When at Times the Mob Is Swayed: A Citizen’s Guide to Defending Our Republic
By Burt Neuborne

In an erudite and brilliant evaluation of the current state of our government, noted constitutional scholar Burt Neuborne administers a stress test to democracy and concludes that our unprecedented sets of constitutional protections, all endorsed by both major parties, stand between us and an authoritarian federal regime fronted by Donald Trump’s tweets: namely the division of powers between the three branches, the rights reserved to the states, and the Bill of Rights.

 

State of Resistance: What California’s Dizzying Descent and Remarkable Resurgence Mean for America’s Future
By Manuel Pastor

Lauded by James Fallows on the front page of the New York Times Book Review as “concise, clear, and convincing” upon its hardcover publication, State of Resistance makes the case for honestly engaging racial anxiety in order to address our true economic and generational challenges, renewing our commitment to public investments, cultivating social movements and community organizing, and more.

 

Down for the Count: Dirty Elections and the Rotten History of Democracy in America
By Andrew Gumbel
Andrew Gumbel has interviewed Democrats, Republicans, and a range of voting rights activists to offer a multifaceted, deeply researched, and engaging critical assessment of an electoral system whose ostensible commitment to democratic integrity so often falls apart on contact with race, money, and power.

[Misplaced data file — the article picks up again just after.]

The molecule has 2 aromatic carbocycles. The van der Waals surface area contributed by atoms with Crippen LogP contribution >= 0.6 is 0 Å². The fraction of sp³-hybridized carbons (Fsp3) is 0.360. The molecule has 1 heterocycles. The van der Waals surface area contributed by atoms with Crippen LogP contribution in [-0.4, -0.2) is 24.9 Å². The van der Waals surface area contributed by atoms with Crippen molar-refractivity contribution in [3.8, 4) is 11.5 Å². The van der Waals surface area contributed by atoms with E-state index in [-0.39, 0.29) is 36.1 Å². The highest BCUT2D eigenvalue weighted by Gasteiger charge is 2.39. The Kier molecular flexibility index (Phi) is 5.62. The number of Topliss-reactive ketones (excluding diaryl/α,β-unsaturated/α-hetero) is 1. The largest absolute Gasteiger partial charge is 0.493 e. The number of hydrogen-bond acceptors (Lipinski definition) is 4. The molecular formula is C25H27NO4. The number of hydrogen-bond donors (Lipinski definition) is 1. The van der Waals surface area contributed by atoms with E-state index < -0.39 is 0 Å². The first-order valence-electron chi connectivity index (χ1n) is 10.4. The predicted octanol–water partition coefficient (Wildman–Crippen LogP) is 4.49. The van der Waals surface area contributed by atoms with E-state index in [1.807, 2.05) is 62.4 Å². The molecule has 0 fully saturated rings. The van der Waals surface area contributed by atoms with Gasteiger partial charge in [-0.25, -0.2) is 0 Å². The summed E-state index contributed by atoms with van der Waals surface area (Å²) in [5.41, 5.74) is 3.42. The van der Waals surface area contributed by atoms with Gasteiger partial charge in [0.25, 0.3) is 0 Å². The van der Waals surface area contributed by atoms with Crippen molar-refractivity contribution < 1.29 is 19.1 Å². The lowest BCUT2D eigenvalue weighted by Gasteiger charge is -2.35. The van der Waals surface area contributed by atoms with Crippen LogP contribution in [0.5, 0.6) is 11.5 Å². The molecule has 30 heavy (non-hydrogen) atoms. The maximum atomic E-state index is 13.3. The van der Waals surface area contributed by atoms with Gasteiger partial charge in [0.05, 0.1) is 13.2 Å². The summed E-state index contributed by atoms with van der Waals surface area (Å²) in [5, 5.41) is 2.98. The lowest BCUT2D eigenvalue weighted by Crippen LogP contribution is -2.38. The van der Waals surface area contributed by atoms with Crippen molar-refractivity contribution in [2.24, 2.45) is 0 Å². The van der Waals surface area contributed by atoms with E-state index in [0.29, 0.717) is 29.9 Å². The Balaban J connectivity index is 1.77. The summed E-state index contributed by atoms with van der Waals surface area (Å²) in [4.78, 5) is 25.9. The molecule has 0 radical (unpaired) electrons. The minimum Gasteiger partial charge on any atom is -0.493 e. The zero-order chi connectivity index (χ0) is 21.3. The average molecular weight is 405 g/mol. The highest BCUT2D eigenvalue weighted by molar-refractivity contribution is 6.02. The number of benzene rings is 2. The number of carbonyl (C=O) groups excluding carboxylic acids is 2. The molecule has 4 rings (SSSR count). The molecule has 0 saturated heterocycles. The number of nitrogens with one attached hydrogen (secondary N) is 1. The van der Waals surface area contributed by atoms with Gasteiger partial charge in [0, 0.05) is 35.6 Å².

Inventing Latinos: A New Story of American Racism
By Laura E. Gómez

In this audacious effort to reframe the often-confused and misrepresented discourse over the Latinx generation, Gómez provides essential context for today’s most pressing political and public debates—representation, voice, interpretation, and power—giving all of us a brilliant framework to engage cultural controversies, elections, current events, and more.

 

The Democracy Fix: How to Win the Fight for Fair Rules, Fair Courts, and Fair Elections
By Caroline Fredrickson

The former special assistant for legislative affairs to President Clinton and former president of the American Constitution Society argues that it’s time for progressives to undo the right’s damage and take the country back. She shows us how we can learn from the Right by having the determination to focus on judicial elections, state power, and voter laws without stooping to their dishonest, rule-breaking tactics.

 

Electoral Dysfunction: A Survival Manual for American Voters
By Victoria Bassetti

Published alongside the nationally broadcast PBS documentary starring Mo Rocca, this eye-opening guide shows why there's something wrong with voting in America—so wrong that it’s almost funny. The provocative, witty book concludes with a prescription for a healthy voting system from Heather Smith, president of Rock the Vote.

 

Blog section: